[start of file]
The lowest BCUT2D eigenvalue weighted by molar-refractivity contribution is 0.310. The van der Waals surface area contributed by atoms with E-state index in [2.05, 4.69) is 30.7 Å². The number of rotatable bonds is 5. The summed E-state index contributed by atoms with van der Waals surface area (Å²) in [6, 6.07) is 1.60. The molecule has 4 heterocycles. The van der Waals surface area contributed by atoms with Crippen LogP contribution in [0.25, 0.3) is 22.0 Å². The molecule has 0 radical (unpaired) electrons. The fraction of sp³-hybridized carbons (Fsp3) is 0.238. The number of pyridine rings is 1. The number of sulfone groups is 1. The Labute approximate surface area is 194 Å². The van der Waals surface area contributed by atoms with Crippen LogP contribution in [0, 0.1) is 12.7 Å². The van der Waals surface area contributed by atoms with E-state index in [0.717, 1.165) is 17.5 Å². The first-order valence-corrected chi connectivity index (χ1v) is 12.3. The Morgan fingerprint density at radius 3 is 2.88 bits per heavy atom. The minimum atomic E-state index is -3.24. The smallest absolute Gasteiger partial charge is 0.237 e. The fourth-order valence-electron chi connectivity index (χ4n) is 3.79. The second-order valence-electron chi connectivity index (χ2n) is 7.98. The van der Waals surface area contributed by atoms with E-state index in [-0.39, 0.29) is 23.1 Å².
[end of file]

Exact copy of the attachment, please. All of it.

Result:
The lowest BCUT2D eigenvalue weighted by molar-refractivity contribution is 0.310. The van der Waals surface area contributed by atoms with E-state index in [2.05, 4.69) is 30.7 Å². The number of rotatable bonds is 5. The summed E-state index contributed by atoms with van der Waals surface area (Å²) in [6, 6.07) is 1.60. The molecule has 4 heterocycles. The van der Waals surface area contributed by atoms with Crippen LogP contribution in [0.25, 0.3) is 22.0 Å². The molecule has 0 radical (unpaired) electrons. The fraction of sp³-hybridized carbons (Fsp3) is 0.238. The number of pyridine rings is 1. The number of sulfone groups is 1. The Labute approximate surface area is 194 Å². The van der Waals surface area contributed by atoms with Crippen LogP contribution in [0, 0.1) is 12.7 Å². The van der Waals surface area contributed by atoms with E-state index in [0.717, 1.165) is 17.5 Å². The first-order valence-corrected chi connectivity index (χ1v) is 12.3. The Morgan fingerprint density at radius 3 is 2.88 bits per heavy atom. The minimum atomic E-state index is -3.24. The smallest absolute Gasteiger partial charge is 0.237 e. The fourth-order valence-electron chi connectivity index (χ4n) is 3.79. The second-order valence-electron chi connectivity index (χ2n) is 7.98. The van der Waals surface area contributed by atoms with E-state index in [-0.39, 0.29) is 23.1 Å².